Challenging situation given the hodgepodge of regulations
[ by Mark Reaman ]
There are 259 deed-restricted units in the town of Crested Butte. There are 11 different primary deed-restrictions with 28 variables within that primary restriction governing those deed restricted units. It’s not exactly a one-size-fits-all scenario that makes it easy to spot when a deed restriction is not being strictly followed.
“It’s challenging,” admitted Crested Butte community development director Troy Russ. “Monitoring and enforcement of deed restricted units can always be improved.”
And improving enforcement is a new goal of his department as the town will work with the Gunnison Valley Regional Housing Authority (GVRHA) both proactively to more closely keep an eye on how such units are being used and reactively when they hear of potential violations.
“Deed restriction on units in town are not uniform by any means and that is a hurdle,” said Crested Butte town manager Dara MacDonald.
GVRHA executive director Jennifer Kermode said the organization plans to start sending out annual “affidavits” to unit owners to make sure they are following the rules. She too admitted that while the program is getting better, the challenge is to enforce the deed restrictions given the amount of effort and detail required.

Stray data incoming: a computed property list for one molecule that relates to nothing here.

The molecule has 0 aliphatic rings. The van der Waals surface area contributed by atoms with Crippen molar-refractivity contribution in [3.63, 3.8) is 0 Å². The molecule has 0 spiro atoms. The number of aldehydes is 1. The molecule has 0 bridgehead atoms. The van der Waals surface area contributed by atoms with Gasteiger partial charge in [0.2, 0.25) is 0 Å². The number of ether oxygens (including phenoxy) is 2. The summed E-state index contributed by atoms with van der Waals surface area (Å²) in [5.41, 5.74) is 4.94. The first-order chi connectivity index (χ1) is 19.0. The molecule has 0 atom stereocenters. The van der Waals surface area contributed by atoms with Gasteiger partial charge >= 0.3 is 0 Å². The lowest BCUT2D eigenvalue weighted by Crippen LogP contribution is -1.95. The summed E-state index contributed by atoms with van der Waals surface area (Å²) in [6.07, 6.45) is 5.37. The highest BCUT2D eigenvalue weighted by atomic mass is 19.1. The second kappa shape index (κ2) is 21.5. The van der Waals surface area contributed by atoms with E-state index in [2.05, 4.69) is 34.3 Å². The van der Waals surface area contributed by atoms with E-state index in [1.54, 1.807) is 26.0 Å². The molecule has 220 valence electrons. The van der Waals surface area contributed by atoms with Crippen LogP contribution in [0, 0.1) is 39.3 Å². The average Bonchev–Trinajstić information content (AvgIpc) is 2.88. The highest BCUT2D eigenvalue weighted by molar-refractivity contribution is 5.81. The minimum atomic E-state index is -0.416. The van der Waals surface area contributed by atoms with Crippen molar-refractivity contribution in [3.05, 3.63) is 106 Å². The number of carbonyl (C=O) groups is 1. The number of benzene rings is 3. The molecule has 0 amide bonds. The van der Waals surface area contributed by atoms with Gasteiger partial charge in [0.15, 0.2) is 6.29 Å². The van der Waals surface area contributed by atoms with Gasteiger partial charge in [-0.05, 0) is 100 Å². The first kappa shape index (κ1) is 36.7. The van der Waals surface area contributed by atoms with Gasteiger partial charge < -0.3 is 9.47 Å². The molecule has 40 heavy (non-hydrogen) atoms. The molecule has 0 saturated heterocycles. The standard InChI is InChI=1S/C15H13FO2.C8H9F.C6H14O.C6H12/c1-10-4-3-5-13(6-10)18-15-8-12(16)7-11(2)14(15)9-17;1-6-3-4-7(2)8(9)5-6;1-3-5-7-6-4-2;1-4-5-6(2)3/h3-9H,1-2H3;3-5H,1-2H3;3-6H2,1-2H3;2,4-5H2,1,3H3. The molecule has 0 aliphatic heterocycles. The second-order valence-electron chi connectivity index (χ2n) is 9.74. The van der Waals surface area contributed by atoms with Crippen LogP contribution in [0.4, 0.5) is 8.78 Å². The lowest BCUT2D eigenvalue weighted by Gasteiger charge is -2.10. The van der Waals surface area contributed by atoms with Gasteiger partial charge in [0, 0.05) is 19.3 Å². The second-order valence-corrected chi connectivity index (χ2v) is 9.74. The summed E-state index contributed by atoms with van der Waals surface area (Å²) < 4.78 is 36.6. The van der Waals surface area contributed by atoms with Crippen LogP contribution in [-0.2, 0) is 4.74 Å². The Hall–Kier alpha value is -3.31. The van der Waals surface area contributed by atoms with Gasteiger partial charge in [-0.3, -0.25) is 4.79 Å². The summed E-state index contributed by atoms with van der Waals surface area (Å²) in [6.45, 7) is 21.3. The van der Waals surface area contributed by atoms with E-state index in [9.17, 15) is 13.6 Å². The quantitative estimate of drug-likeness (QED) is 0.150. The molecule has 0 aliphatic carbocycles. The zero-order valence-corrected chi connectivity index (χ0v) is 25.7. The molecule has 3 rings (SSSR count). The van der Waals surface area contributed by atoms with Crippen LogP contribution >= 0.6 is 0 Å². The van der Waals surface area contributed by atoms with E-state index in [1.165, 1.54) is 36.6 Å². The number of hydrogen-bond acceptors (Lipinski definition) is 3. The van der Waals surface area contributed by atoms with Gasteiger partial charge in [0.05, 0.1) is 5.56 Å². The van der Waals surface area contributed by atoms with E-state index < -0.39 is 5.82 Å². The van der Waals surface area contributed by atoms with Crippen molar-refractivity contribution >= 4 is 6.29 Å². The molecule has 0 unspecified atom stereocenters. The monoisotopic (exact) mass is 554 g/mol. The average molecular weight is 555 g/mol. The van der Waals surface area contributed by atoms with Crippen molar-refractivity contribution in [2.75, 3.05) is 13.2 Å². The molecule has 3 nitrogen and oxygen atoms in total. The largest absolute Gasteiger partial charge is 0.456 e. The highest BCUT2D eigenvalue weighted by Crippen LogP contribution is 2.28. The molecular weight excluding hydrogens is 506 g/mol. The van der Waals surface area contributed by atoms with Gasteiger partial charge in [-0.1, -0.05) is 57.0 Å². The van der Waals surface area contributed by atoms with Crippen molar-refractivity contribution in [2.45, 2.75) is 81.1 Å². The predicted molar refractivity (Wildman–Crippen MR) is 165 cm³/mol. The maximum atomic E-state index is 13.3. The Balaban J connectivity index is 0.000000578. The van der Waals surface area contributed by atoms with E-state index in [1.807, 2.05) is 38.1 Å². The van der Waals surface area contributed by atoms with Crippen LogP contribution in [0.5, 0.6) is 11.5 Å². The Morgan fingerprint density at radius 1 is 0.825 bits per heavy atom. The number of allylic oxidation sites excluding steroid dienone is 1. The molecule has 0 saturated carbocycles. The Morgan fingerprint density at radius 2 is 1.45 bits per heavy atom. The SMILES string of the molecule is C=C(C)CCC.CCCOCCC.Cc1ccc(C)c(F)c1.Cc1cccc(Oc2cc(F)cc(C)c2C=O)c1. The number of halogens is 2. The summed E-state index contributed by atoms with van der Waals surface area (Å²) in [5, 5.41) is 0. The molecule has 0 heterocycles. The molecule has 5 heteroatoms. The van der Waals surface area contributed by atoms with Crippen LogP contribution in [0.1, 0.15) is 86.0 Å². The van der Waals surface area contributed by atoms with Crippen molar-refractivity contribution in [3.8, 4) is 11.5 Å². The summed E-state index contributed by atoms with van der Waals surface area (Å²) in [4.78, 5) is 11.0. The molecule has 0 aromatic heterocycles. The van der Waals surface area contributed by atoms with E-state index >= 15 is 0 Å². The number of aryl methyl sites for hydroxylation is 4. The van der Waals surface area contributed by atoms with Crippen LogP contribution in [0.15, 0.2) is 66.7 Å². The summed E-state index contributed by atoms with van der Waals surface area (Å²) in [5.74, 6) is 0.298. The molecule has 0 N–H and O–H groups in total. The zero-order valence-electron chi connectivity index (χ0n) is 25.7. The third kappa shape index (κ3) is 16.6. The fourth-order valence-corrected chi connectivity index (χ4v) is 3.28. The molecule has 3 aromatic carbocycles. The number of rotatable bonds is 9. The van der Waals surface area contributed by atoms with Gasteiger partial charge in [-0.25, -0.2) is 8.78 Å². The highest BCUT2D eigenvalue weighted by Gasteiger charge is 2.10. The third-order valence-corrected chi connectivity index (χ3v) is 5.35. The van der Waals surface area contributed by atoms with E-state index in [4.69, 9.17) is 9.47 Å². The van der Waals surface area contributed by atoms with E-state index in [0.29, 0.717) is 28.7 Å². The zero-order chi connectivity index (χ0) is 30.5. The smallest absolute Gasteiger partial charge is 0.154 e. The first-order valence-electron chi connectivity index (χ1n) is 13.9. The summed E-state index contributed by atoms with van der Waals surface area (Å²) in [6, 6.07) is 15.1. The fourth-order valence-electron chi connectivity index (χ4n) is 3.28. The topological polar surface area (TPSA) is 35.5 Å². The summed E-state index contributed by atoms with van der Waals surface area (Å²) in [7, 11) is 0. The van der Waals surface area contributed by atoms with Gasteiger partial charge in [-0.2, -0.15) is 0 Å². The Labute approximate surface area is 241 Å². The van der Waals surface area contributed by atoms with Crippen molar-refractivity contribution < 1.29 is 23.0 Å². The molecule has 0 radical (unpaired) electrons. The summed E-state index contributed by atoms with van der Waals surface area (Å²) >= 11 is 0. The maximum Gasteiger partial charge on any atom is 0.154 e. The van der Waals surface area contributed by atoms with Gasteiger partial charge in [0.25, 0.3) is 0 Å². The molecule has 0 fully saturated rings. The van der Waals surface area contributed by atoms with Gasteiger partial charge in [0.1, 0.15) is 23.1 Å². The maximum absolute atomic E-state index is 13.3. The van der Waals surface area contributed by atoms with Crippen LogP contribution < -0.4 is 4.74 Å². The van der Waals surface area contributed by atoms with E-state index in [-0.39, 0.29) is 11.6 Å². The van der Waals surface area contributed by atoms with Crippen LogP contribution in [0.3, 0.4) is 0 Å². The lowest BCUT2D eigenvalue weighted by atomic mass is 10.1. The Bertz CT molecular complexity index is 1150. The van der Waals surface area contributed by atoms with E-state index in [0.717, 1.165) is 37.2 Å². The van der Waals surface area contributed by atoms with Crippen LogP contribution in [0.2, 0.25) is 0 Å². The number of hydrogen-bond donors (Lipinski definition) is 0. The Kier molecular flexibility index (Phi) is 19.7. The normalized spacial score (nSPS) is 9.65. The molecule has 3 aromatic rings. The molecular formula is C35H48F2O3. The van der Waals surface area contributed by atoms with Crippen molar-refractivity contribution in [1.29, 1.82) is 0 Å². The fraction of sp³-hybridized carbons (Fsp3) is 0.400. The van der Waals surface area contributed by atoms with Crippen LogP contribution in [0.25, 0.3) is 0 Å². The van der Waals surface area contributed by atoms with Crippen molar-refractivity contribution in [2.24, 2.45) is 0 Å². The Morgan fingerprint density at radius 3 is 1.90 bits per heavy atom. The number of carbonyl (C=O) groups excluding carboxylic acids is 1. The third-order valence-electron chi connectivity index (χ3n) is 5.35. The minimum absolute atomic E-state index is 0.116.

In a memo to the town council, it was made clear that the GVRHA will this month begin to send out the affidavits to be completed by unit owners. “It will be a violation of GVRHA’s guidelines for an owner to refuse to return a completed deed-monitoring affidavit to the GVRHA,” it stated.
Reactive monitoring will also be stepped up when it comes to light that the owner of a unit might not be in full compliance of his or her deed restriction. Town staff will work with GVRHA to investigate all alleged noncompliant matters and determine if a violation is in existence.
Russ admitted to the council that monitoring and enforcement has “waned in recent years and needs to improve.”
Council mulled over several situations they had heard about where deed restrictions were being bent or ignored. Both Kermode and Russ said that if any council member hears of such scenarios in the future, they should not hesitate to inform the staff so that the situation can be investigated. If a violation is confirmed then remediation will be demanded. Owners would however be able to protest the violation and punishment to the town council.
Kermode admitted that people can lie on an affidavit but because it is a sworn document, if they do and the lie is uncovered, it gives the GVRHA and town more teeth when going after the violation. “The owners would be affirming on the affidavit that what they are telling us is true, so if we have to enforce, it puts teeth in our case,” she explained. “It’s also meant to be a deterrent since people do tend to think twice about not giving correct information if there are negative consequences involved.”
The idea is to begin sending out the affidavits to unit owners this month.